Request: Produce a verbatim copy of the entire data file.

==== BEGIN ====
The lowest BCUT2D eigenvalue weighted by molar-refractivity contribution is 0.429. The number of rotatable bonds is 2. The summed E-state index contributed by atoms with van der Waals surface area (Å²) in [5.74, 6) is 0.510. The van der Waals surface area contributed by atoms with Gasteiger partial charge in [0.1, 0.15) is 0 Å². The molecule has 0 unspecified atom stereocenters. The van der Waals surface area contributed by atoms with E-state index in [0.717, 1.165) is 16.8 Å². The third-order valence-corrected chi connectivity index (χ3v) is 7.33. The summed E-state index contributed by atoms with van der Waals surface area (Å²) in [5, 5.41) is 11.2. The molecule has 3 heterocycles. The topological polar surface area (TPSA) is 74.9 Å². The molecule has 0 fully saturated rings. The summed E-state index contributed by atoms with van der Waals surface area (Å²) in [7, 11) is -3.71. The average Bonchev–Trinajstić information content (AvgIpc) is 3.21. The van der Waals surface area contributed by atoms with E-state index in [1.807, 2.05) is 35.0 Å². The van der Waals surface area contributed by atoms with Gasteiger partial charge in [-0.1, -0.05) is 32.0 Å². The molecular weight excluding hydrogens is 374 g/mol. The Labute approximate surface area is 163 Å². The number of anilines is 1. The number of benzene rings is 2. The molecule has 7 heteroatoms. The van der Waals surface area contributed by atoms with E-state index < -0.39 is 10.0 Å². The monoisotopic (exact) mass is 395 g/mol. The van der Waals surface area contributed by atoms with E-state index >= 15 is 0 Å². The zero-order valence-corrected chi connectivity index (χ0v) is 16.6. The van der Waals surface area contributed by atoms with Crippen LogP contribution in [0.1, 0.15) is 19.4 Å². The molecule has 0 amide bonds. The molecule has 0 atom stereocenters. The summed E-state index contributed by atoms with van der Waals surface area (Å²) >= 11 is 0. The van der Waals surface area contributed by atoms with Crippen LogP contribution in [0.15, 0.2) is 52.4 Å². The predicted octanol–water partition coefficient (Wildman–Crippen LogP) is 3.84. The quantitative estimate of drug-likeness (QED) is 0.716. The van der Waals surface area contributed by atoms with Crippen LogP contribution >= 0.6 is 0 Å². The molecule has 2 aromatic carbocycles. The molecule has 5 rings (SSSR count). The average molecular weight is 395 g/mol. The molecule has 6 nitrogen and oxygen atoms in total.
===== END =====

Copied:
The lowest BCUT2D eigenvalue weighted by molar-refractivity contribution is 0.429. The number of rotatable bonds is 2. The summed E-state index contributed by atoms with van der Waals surface area (Å²) in [5.74, 6) is 0.510. The van der Waals surface area contributed by atoms with Gasteiger partial charge in [0.1, 0.15) is 0 Å². The molecule has 0 unspecified atom stereocenters. The van der Waals surface area contributed by atoms with E-state index in [0.717, 1.165) is 16.8 Å². The third-order valence-corrected chi connectivity index (χ3v) is 7.33. The summed E-state index contributed by atoms with van der Waals surface area (Å²) in [5, 5.41) is 11.2. The molecule has 3 heterocycles. The topological polar surface area (TPSA) is 74.9 Å². The molecule has 0 fully saturated rings. The summed E-state index contributed by atoms with van der Waals surface area (Å²) in [7, 11) is -3.71. The average Bonchev–Trinajstić information content (AvgIpc) is 3.21. The van der Waals surface area contributed by atoms with E-state index in [1.807, 2.05) is 35.0 Å². The van der Waals surface area contributed by atoms with Gasteiger partial charge in [-0.1, -0.05) is 32.0 Å². The molecular weight excluding hydrogens is 374 g/mol. The Labute approximate surface area is 163 Å². The number of anilines is 1. The number of benzene rings is 2. The molecule has 7 heteroatoms. The van der Waals surface area contributed by atoms with E-state index < -0.39 is 10.0 Å². The monoisotopic (exact) mass is 395 g/mol. The van der Waals surface area contributed by atoms with E-state index >= 15 is 0 Å². The zero-order valence-corrected chi connectivity index (χ0v) is 16.6. The van der Waals surface area contributed by atoms with Crippen LogP contribution in [0.1, 0.15) is 19.4 Å². The molecule has 0 amide bonds. The molecule has 0 atom stereocenters. The summed E-state index contributed by atoms with van der Waals surface area (Å²) >= 11 is 0. The van der Waals surface area contributed by atoms with Crippen LogP contribution in [0.15, 0.2) is 52.4 Å². The predicted octanol–water partition coefficient (Wildman–Crippen LogP) is 3.84. The quantitative estimate of drug-likeness (QED) is 0.716. The van der Waals surface area contributed by atoms with Crippen LogP contribution >= 0.6 is 0 Å². The molecule has 2 aromatic carbocycles. The molecule has 5 rings (SSSR count). The average molecular weight is 395 g/mol. The molecule has 6 nitrogen and oxygen atoms in total.